Many alternative publishing models were being proposed at the conference, alongside ours:
|Type||How it works||Who’s doing it?||Notes/Slogan|
|Open Access||Academic libraries archive and publish work produced on campuses||Members of the Library Publishing Coalition, including Cal Poly||Often the work is stored in a digital repository online that anyone can access|
|Patronage/Angel Funded||1-2 patrons fund a book, but don’t make any money off of it||Red Room Press||Philosophy: important books need to be published|
|Crowd funding||Many people donate to get books published||Inkshare||Authors pitch,the crowd funds,they publish.|
|Unbound||Authors pitch their ideas and readers choose which books get written.|
|Beacon Reader||Funds in-depth journalism and deep research projects, and donor gets to read all the stories on the site not just the one they donated to|
|Slicing||Chapters or short stories are priced individually so that readers can slice, remix and publish a book that caters to exactly what they want||Slicebooks||Repurpose & remonetize content.|
|Subscription||People pay a subscription fee, instead of a one time fee||LeanPub||Good for books that are constantly updated, or books that are being written a chapter at a time|
|Scribd||Netflix for books model|
Conference takeaways: the state of the indie publishing community
The publishing industry is under tremendous pressure right now. “There’s a limited pie out there for all of those entering the market,” said Christopher Kenneally, Director of Business Development & Author Relations at Copyright Clearance Center.
The conference focused on providing education to smaller publishers to help them compete with the large industry players. Session topics ranged from the inspirational to the practical, business strategies to technology talks. I soaked up information. But around me, many authors and publishers were less open to utilizing new methods. The comment that hit me the hardest was “multi-media publishing was a trend a few years ago, but audiences didn’t respond to it. It didn’t take off.” These audience members, professionals in industry, were dismissing what I envision as a viable future for publishing. I was crushed. Multi-media publishing has been my dream career for half a decade.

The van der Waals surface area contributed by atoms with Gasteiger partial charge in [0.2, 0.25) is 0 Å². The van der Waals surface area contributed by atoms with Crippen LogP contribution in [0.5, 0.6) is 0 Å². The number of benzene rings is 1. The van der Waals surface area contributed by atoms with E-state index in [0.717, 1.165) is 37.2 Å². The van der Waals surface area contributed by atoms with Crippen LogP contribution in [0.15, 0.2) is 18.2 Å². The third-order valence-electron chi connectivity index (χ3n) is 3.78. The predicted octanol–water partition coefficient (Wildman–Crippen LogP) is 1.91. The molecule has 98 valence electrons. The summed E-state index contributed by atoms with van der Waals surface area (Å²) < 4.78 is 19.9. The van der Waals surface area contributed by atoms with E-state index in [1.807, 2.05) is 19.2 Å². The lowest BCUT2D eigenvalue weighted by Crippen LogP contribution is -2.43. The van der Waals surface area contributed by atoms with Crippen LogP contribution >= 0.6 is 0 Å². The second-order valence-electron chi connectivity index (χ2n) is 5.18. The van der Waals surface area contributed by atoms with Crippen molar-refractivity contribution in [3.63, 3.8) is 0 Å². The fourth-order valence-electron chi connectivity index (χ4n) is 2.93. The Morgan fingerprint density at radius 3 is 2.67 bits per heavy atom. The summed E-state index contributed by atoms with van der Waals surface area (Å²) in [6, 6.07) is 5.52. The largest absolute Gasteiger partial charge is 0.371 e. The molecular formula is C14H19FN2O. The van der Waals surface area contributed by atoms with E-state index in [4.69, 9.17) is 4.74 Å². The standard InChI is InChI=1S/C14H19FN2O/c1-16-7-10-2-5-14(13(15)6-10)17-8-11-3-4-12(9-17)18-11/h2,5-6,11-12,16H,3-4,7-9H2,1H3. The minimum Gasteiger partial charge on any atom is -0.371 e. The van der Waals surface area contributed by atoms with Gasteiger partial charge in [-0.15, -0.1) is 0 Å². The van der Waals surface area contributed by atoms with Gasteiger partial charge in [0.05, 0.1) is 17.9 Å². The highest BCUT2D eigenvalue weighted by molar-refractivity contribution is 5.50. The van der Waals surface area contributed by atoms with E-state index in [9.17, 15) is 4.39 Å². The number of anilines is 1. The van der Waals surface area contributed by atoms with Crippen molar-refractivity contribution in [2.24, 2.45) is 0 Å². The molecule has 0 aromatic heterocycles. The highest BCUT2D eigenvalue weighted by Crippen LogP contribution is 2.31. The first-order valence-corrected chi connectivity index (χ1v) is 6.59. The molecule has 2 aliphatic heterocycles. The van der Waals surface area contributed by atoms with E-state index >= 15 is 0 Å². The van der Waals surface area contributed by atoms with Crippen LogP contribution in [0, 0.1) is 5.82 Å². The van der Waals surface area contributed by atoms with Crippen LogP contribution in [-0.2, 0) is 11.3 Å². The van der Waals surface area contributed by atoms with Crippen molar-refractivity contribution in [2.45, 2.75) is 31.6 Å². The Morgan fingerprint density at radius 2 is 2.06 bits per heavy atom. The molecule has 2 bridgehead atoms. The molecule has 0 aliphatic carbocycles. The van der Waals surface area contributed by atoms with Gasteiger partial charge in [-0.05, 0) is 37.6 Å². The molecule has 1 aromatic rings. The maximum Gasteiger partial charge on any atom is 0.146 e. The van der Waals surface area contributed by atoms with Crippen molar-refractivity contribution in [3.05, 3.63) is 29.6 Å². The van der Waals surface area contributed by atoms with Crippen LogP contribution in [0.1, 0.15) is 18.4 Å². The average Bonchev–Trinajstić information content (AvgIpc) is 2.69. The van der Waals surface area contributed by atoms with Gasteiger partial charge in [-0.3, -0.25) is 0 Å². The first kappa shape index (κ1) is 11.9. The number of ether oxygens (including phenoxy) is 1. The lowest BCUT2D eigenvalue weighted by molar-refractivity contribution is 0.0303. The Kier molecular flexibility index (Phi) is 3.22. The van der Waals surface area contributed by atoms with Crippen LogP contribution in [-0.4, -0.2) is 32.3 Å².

By the end of the conference, these disparaging attitudes and the resistance to change weighed heavily on me. Then it clicked. They’re scared, I realized. The publishing industry is absolutely terrified right now because disruptive technology has placed everyone, even the heavyweights, back at square one. Publishers were attending the conference to learn, but many of them were still clinging to the safety of what they are familiar with.
While some are fighting one another over smaller and smaller profit margins, others have struck out, exploring new possibilities and new publishing models. I am proud I represented an institution that is embracing the future and pushing the boundaries of publishing.